That’s because Ross’ lab holds the contract with the Department of Health and Human Services to handle forensic anthropology casework for the State of North Carolina. Her group handles around 30 cases per year, using state-of-the-art equipment and techniques to identify victims and determine what kind of tools were used in their deaths or dismemberments.
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For Ross’s team, bones are the key to learning not only about someone’s death, but also about their life. “Bones tell me the life history of a person,” Ross said. Her team is developing new standards for human identification, including techniques to more accurately assess an individual’s age at death based on bone mineral density of the femur.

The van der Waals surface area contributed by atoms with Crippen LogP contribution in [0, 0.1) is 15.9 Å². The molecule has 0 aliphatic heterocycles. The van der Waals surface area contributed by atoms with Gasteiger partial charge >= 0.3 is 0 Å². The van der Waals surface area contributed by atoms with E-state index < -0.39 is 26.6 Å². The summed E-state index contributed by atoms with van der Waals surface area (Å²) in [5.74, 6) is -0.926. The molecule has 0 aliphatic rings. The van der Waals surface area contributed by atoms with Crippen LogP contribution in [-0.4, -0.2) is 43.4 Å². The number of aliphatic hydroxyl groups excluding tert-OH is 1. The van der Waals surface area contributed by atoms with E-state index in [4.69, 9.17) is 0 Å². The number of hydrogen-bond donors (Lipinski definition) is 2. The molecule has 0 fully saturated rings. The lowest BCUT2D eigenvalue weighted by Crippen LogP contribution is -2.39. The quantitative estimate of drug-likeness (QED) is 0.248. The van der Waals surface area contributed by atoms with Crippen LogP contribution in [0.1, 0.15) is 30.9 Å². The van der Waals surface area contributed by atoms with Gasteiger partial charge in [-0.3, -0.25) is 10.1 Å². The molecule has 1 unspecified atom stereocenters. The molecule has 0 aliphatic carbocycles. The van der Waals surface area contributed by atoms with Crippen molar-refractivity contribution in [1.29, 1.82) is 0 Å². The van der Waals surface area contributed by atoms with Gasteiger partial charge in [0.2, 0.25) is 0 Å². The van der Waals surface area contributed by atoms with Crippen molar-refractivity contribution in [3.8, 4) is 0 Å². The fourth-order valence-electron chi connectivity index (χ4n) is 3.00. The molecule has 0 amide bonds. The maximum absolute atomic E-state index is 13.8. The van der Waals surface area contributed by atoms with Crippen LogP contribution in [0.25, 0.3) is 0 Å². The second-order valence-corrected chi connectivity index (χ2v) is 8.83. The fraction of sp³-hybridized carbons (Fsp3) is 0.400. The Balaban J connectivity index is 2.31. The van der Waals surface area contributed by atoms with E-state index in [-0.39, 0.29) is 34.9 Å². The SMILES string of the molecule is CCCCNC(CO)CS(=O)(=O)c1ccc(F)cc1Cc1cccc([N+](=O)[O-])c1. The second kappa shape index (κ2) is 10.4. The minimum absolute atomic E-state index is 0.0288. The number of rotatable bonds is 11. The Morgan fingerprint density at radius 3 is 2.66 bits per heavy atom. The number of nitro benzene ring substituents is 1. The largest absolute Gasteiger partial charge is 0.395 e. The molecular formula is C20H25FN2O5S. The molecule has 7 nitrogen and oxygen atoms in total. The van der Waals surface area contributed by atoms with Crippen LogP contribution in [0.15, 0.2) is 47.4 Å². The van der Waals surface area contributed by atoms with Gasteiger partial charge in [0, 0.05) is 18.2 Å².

Go inside this active forensic and teaching lab.
(The original version of this story appeared in the College of Sciences digital magazine.)
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CATEGORIES: The NC State Experience